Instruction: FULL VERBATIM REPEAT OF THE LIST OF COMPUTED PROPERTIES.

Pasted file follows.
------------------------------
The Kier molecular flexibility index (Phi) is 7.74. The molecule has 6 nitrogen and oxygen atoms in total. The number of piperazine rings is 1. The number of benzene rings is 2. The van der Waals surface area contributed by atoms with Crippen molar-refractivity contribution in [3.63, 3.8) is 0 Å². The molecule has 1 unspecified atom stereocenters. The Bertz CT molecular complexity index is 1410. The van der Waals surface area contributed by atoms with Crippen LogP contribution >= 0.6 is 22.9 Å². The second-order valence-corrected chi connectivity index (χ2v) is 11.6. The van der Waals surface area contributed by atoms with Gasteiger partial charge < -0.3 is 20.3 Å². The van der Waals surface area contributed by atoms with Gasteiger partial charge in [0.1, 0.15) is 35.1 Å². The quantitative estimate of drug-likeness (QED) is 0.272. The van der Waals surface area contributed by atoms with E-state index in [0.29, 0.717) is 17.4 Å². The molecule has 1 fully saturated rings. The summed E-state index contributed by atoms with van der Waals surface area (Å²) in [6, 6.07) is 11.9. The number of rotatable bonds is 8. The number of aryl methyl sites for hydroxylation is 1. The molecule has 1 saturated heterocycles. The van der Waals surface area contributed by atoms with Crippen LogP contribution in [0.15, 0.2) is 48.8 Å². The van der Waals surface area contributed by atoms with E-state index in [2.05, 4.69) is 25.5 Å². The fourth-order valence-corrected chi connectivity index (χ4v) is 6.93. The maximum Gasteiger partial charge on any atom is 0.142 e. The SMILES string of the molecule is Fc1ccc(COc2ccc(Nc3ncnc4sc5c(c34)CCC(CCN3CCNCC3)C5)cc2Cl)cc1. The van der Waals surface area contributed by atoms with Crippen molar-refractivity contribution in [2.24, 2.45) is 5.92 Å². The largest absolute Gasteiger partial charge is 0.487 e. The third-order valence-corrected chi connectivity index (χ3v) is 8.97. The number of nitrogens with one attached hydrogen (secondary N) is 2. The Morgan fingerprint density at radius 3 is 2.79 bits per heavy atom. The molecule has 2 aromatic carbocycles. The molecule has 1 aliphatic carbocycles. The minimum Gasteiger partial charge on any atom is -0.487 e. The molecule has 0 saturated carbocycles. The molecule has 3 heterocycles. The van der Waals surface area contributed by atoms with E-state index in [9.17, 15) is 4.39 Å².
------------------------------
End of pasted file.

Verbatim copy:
The Kier molecular flexibility index (Phi) is 7.74. The molecule has 6 nitrogen and oxygen atoms in total. The number of piperazine rings is 1. The number of benzene rings is 2. The van der Waals surface area contributed by atoms with Crippen molar-refractivity contribution in [3.63, 3.8) is 0 Å². The molecule has 1 unspecified atom stereocenters. The Bertz CT molecular complexity index is 1410. The van der Waals surface area contributed by atoms with Crippen LogP contribution >= 0.6 is 22.9 Å². The second-order valence-corrected chi connectivity index (χ2v) is 11.6. The van der Waals surface area contributed by atoms with Gasteiger partial charge < -0.3 is 20.3 Å². The van der Waals surface area contributed by atoms with Gasteiger partial charge in [0.1, 0.15) is 35.1 Å². The quantitative estimate of drug-likeness (QED) is 0.272. The van der Waals surface area contributed by atoms with E-state index in [0.29, 0.717) is 17.4 Å². The molecule has 1 fully saturated rings. The summed E-state index contributed by atoms with van der Waals surface area (Å²) in [6, 6.07) is 11.9. The number of rotatable bonds is 8. The number of aryl methyl sites for hydroxylation is 1. The molecule has 1 saturated heterocycles. The van der Waals surface area contributed by atoms with Crippen LogP contribution in [0.15, 0.2) is 48.8 Å². The van der Waals surface area contributed by atoms with E-state index in [2.05, 4.69) is 25.5 Å². The fourth-order valence-corrected chi connectivity index (χ4v) is 6.93. The maximum Gasteiger partial charge on any atom is 0.142 e. The SMILES string of the molecule is Fc1ccc(COc2ccc(Nc3ncnc4sc5c(c34)CCC(CCN3CCNCC3)C5)cc2Cl)cc1. The van der Waals surface area contributed by atoms with Crippen molar-refractivity contribution in [2.24, 2.45) is 5.92 Å². The largest absolute Gasteiger partial charge is 0.487 e. The third-order valence-corrected chi connectivity index (χ3v) is 8.97. The number of nitrogens with one attached hydrogen (secondary N) is 2. The Morgan fingerprint density at radius 3 is 2.79 bits per heavy atom. The molecule has 2 aromatic carbocycles. The molecule has 1 aliphatic carbocycles. The minimum Gasteiger partial charge on any atom is -0.487 e. The molecule has 0 saturated carbocycles. The molecule has 3 heterocycles. The van der Waals surface area contributed by atoms with E-state index in [9.17, 15) is 4.39 Å².